With two new releases having hit the theaters over the weekend and both expected to have moderate success, Marvel’s Thor: Ragnarok was expected to repeat at the box office, and it did with ease. The Thor sequel had dropped a respectable 53.9% in its second frame in cinemas, pulling in a solid $56 million over the weekend, which was more than enough to take down the other newcomers, Paramount’s Daddy’s Home 2 and 20th Century Fox’s Murder on the Orient Express. While they fared well in the opening frames, they could not come close to the Asgardian.
Thor: Ragnarok remained in 4,080 theaters and pulled in $13,873 per-screen average for its second weekend. This has brought Thor: Ragnarok past the $200 million domestic thresholds, with $211.5 million domestic and $650 million worldwide through the box office run, from a $180 million budget. In10 days, Thor: Ragnarok has surpassed the first two Thor movies, and it stands as one of MCU’s best-reviewed movies ever at 93% on Rotten Tomatoes, coming in under the 94% for the first MCU movie ever, 2008’s Iron Man.
Debuting in second and third places are Daddy’s Home 2 with $30 million and Murder on the Orient Express with $28.2 million. Given how close the movies are in the estimates, it is possible that the movies may switch places tomorrow when the figures are released, but we will have to wait for that. For Daddy’s Home 2 brings Mel Gibson and John Lithgow into the franchise. At their opening weekend, the tally fell below the $38.7 million debut of the original 2015 movie, which became a surprise hit of that year by taking in $150.3 million domestic and $242.7 million worldwide.
None of the newcomers were blessed with critical approval, with the Murder on the Orient Express adaptation earning 56% on Rotten Tomatoes and Daddy’s Home 2 only received 13% on RT. Daddy’s Home 2 had opened in 3,575 theaters over the weekend for $8,392 per-screen average, from a $69 million budget. Murder on the Orient Express opened in 3,341 theaters for $8,441 per-screen average, from a $55 million budget.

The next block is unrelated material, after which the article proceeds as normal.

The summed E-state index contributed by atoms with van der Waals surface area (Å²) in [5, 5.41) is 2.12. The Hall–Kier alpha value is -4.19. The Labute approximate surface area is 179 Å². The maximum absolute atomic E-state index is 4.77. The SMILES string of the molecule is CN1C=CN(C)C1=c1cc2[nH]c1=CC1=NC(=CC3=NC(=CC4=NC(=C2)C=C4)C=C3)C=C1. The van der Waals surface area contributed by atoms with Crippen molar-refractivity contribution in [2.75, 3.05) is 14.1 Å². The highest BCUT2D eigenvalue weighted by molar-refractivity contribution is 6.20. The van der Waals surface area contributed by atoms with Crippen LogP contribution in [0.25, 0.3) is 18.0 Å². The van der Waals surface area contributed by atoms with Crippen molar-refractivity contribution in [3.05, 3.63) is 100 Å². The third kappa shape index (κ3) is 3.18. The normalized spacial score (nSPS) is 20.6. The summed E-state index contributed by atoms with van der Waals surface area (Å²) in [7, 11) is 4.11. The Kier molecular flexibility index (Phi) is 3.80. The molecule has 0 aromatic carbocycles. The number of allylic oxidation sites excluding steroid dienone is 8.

The top 10 had been rounded out with the surprise in the 10-spot this weekend. A Bad Moms Christmas dropped 31.3% in third place with $11.5 million and is followed by Jigsaw ($3.4 million), Boo 2! a Madea Halloween ($2 million), Geostorm $1.5 million), Blade Runner 2049 ($1.4 million), Happy Death Day ($1.3 million) and Lady Bird ($1.2 million). Lady Bird, which marks the directorial debut of Greta Gerwig, had opened in limited release, taking in $364,437 from four theaters for $91,109 per-screen average and broke the record for the highest per-screen average for a female director. It expanded to 37 theaters and managed to crack the top 10 with $33,766 per-screen average. It is unclear if there are plans to expand Lady Bird nationwide, but given the incredible first two weekends, that will not be surprising. Opening in limited release over the weekend is Fox Searchlight’s Three Billboards Outside Ebbing, Missouri, which has earned $320,000 from four theaters for $80,000 per-screen average, while Atlas Distribution’s No Greater Love earned $21,821 from 22 theaters for a $992 per-screen average, and The Orchard’s Thelma earned $12,357 from one theater.
Looking ahead to next weekend, Warner Bros. will roll out Justice League in theaters, which has some competition in wide release, with Lionsgate’s drama Wonder and Sony’s animated comedy, The Star. While neither movie seems to give Justice League a huge run for its money, most Marvel movies like Thor: Ragnarok open with no other competition in theaters, so it will be interesting to see if the counter-programming strategy pays off for Wonder and The Star, or if they will both tank against the superhero ensemble movie.